Thursday, August 31, 2006


I'm watching Annie Hall while blogging this entry. I've never watched Annie Hall before and I'm kicking myself that it took me 31 years to finally catch it.

Tonight was the night I would usually go on a 10-mile ride (20 round trip) with a friend of mine and his wife along with his friends. He is the manifestation of my shortcomings. His name is Jeff and he is what I would call an almostfriend.

In 2004, I hired him to be a co-writer for the software company I worked at. While other folks submitted instructional manual (I'm in the tech writing field, but I'm trying to get back into journalism) samples, he submitted a poem. The audacity of the act merited a face-to-face interview. And, surprisingly, he did the best in a writer's test. We hired him and I walked the fine line between supervisor and friend. Until Black Tuesday...the day that 30 percent of the staff got cut. He was one of those people.

I managed to remain in contact with him. I wrote him a letter of recommendation and I hope/think that my letter helped him get the job where he's at today - a company that's infinitely hipper than the company I work for. They have routine field trips to video game places, have routine picnics and their coworkers drink freely. My latest job - you can literally hear the pounding of keyboards every day - no chit chat. No camaraderie.

We routinely talk. He got married. He takes his dog to the dog park with me and my sister's dogs. And we email at least three times daily. But there's a distance. He invites me over to his house, but only if there's an Ultimate Fight Night pay-per-view event that requires $5 a head. He won't miss any of his softball games, but when it comes to going to a concert for one of his favorite bands at Sokol (Frank Black), it's like twisting an arm. He committed to help me move one weekend, but backed out when one of his uncle's had a baseball game that he had to attend. And tonight... when his brother-in-law and another friend of his, backed out of our usual Thursday night 20-mile ride, he backed out as well. If one of those guys committed to the bike ride, he would have went with his wife, but since it was just me...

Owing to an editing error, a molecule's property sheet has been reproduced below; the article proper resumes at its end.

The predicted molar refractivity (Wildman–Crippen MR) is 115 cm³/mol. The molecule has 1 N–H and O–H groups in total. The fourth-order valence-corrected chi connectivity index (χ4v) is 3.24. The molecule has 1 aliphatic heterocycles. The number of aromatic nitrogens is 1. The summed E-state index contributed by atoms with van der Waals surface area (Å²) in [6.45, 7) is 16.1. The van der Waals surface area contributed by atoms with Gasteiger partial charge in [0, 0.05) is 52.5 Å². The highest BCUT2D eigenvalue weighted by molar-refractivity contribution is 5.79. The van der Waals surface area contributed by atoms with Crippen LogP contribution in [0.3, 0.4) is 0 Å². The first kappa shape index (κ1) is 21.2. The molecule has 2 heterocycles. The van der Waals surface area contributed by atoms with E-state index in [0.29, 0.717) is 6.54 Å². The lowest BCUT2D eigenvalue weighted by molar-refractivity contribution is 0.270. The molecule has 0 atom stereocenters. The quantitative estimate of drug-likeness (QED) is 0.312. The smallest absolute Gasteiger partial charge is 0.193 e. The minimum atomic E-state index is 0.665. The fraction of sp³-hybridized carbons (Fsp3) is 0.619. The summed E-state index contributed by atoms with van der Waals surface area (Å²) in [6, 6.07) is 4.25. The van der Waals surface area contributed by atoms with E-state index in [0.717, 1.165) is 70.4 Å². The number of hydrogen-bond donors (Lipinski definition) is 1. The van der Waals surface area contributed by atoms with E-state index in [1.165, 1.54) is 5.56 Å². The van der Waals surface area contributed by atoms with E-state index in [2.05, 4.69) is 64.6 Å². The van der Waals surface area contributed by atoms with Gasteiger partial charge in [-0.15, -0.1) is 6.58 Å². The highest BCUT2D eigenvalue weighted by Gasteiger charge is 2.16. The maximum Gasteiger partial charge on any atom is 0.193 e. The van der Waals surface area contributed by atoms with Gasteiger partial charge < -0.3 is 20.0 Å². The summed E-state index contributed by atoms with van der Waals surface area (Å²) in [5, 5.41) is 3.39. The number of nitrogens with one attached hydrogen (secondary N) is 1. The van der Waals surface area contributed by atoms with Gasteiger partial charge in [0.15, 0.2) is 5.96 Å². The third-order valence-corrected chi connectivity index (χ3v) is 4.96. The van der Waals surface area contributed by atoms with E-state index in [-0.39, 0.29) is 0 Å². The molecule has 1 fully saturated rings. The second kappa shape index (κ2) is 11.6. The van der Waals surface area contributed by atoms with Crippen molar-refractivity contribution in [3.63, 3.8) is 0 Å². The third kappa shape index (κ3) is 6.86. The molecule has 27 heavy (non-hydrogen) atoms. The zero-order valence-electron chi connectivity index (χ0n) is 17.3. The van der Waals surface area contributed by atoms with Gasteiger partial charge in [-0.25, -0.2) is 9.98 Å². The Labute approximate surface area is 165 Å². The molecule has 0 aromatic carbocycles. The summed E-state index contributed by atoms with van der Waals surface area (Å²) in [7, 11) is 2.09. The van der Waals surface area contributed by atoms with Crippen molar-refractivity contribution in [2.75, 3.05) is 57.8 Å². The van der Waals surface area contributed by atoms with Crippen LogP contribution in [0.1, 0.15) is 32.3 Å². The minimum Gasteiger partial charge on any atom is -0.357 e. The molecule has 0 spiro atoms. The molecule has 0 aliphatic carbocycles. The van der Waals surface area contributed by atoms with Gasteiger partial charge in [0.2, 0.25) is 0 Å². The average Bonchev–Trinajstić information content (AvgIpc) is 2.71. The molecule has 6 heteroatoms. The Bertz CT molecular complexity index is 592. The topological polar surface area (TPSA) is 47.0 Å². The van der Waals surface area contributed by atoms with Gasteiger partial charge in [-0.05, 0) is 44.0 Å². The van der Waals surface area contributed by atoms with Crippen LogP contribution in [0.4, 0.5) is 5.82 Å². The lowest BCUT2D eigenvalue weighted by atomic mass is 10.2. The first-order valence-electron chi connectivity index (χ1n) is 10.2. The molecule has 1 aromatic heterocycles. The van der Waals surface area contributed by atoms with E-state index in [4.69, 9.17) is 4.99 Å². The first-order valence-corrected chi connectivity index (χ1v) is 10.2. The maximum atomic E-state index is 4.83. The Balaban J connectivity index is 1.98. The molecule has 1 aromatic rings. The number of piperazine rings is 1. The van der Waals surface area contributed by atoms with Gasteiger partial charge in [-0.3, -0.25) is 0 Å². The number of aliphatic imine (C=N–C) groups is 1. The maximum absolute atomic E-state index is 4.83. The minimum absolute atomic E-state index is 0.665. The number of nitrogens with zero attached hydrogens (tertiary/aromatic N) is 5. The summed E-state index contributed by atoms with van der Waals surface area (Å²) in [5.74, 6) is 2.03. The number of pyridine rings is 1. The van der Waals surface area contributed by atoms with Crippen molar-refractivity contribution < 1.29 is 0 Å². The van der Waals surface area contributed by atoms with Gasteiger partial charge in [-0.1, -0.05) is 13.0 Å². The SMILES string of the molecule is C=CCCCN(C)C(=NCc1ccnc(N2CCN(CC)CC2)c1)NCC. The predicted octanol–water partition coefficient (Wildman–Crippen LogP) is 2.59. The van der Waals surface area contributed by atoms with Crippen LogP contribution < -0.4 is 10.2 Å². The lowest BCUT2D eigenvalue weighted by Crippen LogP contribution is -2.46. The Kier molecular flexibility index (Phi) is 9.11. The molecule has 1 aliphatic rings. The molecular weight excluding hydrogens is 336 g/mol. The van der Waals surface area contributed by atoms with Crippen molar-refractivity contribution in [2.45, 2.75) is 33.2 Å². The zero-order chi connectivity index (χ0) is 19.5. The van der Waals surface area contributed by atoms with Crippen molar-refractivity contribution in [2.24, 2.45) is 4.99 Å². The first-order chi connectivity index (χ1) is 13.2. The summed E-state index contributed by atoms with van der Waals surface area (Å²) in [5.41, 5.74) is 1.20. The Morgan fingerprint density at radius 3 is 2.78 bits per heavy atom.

It was in plain view - if it was anyone else but me, he would have went on this 20-mile ride. But if it was me - he backed out.

I hate to sink into self-pity mode, but this is pretty much a great snapshot of a group of friends I call 'almostfriends.' In a red state, it's hard to find folks who share the same music taste (he got me into the Hold Steady, but to my credit, I got him into The New Pornographers, The Arcade Fire, Bloc Party and Luna), political beliefs and have a dry-twisted sense of humor. You want to hold onto these people. But sometimes, these people keep you at a distance. You may break commitments and jump at any request to help build a deck or go out to lunch, but when it comes to you - these people are nowhere to be found. You ask them to help you move, they have obligations. You ask them to go for a beer, they have to sand their floors.

As a journalist at heart, I'm awesome at making first impressions. I can get most people to open up and I have a reasonably good personality when it comes to introducing myself and breaking the ice. But the gulf between that and friendship is amazing. I can probably count on my right hand how many people I can consider 'true' comrades. I'm lucky that I have that many. But it seems that I have the nasty tendency to have many 'almostfriends' in my life. They have their own lives, I don't expect them to drop everything for me, but like everything else in life, it's nice to be wanted, to be a person that you would intentionally break your post-work monotony to grab a beer with.

I guess that's why I've been listening to a lot of Fiona Apple recently. Her music cites the failures of many-a-suitors. But she isn't above turning that mirror on herself and asking herself why she attracts such undesirables. As for me, I'm still trying to figure out that barrier that separates almostfriends and those who you can count on for the long haul in your life.


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